World / US and Canada

Intl AIDS Conference ends

(Xinhua) Updated: 2012-07-28 14:36

WASHINGTON - The 19th International AIDS Conference concluded Friday in Washington DC, with a call for greater commitments to the fight against HIV/AIDS.

"It is unacceptable" that scientifically proven treatment and prevention tools aren't reaching people who need them most," Nobel laureate Francoise Barre-Sinoussi, co-discoverer of the AIDS virus and new president of the International AIDS Society, told the meeting's closing session.

"All of you have created the possibility that we could have an AIDS-free generation," former US president Bill Clinton said at the closing session. "We just have to keep pushing the rocks up the hill."

Clinton, who works to provide low-cost HIV medications to foreign nations through his Clinton Foundation, said donors will continue to fund the response to the world AIDS crisis despite global financial woes and urged greater transparency by all involved.

"If we all keep producing results I believe the money will be there. And I am committed to doing whatever I can to see that it does. We do have to prove over and over again that we are making the most of the money," he said.

Speaking on the same occasion, US House Minority Leader Nancy Pelosi said recent successes in combating the disease are welcome but shouldn't lead the world's governments to curtail their search for a cure.

"This optimism must not make us complacent," she said. "Even in difficult fiscal times, cutting back on our HIV/AIDS investments is a false economy that costs us more in the future."

"Where there is scientific opportunity, there is a moral obligation to fund it," Pelosi said. "Where there are people in need of drugs and care -- and communities in need of prevention -- we have a moral obligation to provide it. And where there is discrimination, we have a moral obligation to continue to fight it."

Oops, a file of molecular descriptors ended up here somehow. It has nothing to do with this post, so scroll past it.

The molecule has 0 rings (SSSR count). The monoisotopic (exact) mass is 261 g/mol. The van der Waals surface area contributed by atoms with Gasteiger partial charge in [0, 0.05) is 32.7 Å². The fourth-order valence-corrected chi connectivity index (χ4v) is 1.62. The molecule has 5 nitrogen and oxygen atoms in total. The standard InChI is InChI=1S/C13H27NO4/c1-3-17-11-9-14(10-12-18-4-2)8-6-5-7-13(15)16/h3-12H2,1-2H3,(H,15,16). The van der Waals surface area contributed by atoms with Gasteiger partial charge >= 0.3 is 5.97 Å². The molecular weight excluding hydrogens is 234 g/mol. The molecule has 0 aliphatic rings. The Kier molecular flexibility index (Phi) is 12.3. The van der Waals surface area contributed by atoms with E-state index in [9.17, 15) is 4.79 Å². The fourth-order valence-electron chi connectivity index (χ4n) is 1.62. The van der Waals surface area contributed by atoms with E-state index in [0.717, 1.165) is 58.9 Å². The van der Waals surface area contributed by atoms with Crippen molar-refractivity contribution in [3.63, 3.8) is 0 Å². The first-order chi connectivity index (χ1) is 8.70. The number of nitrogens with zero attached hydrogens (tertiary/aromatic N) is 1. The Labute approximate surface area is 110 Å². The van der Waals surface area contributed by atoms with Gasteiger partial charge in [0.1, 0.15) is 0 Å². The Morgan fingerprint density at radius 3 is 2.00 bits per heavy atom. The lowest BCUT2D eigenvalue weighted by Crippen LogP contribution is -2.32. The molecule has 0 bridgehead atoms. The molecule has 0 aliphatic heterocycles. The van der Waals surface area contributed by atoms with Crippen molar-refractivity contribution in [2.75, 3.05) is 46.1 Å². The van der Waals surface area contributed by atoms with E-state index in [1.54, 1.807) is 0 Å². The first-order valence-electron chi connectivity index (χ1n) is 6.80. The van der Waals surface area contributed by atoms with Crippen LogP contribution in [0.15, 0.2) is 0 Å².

"HIV/AIDS is still adapting," she added, "So must we."

The International AIDS Conference is the largest gathering of professionals working in the field of HIV, including people living with HIV and other leaders in the HIV response. It plays a fundamental role in shaping the global response to HIV and in keeping HIV and AIDS on the international political agenda.

The first International AIDS Conference occurred in Atlanta in 1985, and it was held in San Francisco in 1990. The conference was supposed to be held two years later in Boston, but the global research community refused to return to the United States because of its travel ban on HIV positive people. This ban was lifted by the Obama Administration in 2009.

There are as many as 34 million people worldwide living with HIV/AIDS and as many as 2.5 million new diagnoses each year, according to the UNAIDS.

Trudeau visits Sina Weibo
May gets little gasp as EU extends deadline for sufficient progress in Brexit talks
Ethiopian FM urges strengthened Ethiopia-China ties
Yemen's ex-president Saleh, relatives killed by Houthis
Most Popular
Hot Topics